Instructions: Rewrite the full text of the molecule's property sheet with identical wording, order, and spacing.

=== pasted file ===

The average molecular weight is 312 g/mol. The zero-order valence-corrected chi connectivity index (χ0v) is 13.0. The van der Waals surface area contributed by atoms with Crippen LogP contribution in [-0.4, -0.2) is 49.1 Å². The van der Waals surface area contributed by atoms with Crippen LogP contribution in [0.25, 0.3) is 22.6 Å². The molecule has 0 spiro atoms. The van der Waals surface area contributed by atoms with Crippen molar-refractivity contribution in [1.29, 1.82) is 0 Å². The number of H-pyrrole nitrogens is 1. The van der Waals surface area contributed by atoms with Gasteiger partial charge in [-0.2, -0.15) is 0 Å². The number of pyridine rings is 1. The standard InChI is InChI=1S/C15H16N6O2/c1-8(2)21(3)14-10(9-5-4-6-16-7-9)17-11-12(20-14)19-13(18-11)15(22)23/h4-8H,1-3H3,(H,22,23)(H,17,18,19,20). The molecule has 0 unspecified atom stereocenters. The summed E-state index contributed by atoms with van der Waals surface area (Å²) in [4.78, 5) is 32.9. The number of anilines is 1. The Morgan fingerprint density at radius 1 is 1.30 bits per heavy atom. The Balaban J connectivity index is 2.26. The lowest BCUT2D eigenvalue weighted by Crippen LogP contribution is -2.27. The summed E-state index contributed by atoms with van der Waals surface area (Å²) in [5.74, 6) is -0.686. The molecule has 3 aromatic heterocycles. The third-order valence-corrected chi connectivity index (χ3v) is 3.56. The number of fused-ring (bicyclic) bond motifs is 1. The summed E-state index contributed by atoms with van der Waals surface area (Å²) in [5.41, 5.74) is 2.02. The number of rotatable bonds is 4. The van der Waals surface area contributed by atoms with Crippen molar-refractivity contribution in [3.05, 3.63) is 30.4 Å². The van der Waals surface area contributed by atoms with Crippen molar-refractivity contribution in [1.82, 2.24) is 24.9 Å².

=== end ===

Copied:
The average molecular weight is 312 g/mol. The zero-order valence-corrected chi connectivity index (χ0v) is 13.0. The van der Waals surface area contributed by atoms with Crippen LogP contribution in [-0.4, -0.2) is 49.1 Å². The van der Waals surface area contributed by atoms with Crippen LogP contribution in [0.25, 0.3) is 22.6 Å². The molecule has 0 spiro atoms. The van der Waals surface area contributed by atoms with Crippen molar-refractivity contribution in [1.29, 1.82) is 0 Å². The number of H-pyrrole nitrogens is 1. The van der Waals surface area contributed by atoms with Gasteiger partial charge in [-0.2, -0.15) is 0 Å². The number of pyridine rings is 1. The standard InChI is InChI=1S/C15H16N6O2/c1-8(2)21(3)14-10(9-5-4-6-16-7-9)17-11-12(20-14)19-13(18-11)15(22)23/h4-8H,1-3H3,(H,22,23)(H,17,18,19,20). The molecule has 0 unspecified atom stereocenters. The summed E-state index contributed by atoms with van der Waals surface area (Å²) in [4.78, 5) is 32.9. The number of anilines is 1. The Morgan fingerprint density at radius 1 is 1.30 bits per heavy atom. The Balaban J connectivity index is 2.26. The lowest BCUT2D eigenvalue weighted by Crippen LogP contribution is -2.27. The summed E-state index contributed by atoms with van der Waals surface area (Å²) in [5.74, 6) is -0.686. The molecule has 3 aromatic heterocycles. The third-order valence-corrected chi connectivity index (χ3v) is 3.56. The number of fused-ring (bicyclic) bond motifs is 1. The summed E-state index contributed by atoms with van der Waals surface area (Å²) in [5.41, 5.74) is 2.02. The number of rotatable bonds is 4. The van der Waals surface area contributed by atoms with Crippen molar-refractivity contribution in [3.05, 3.63) is 30.4 Å². The van der Waals surface area contributed by atoms with Crippen molar-refractivity contribution in [1.82, 2.24) is 24.9 Å².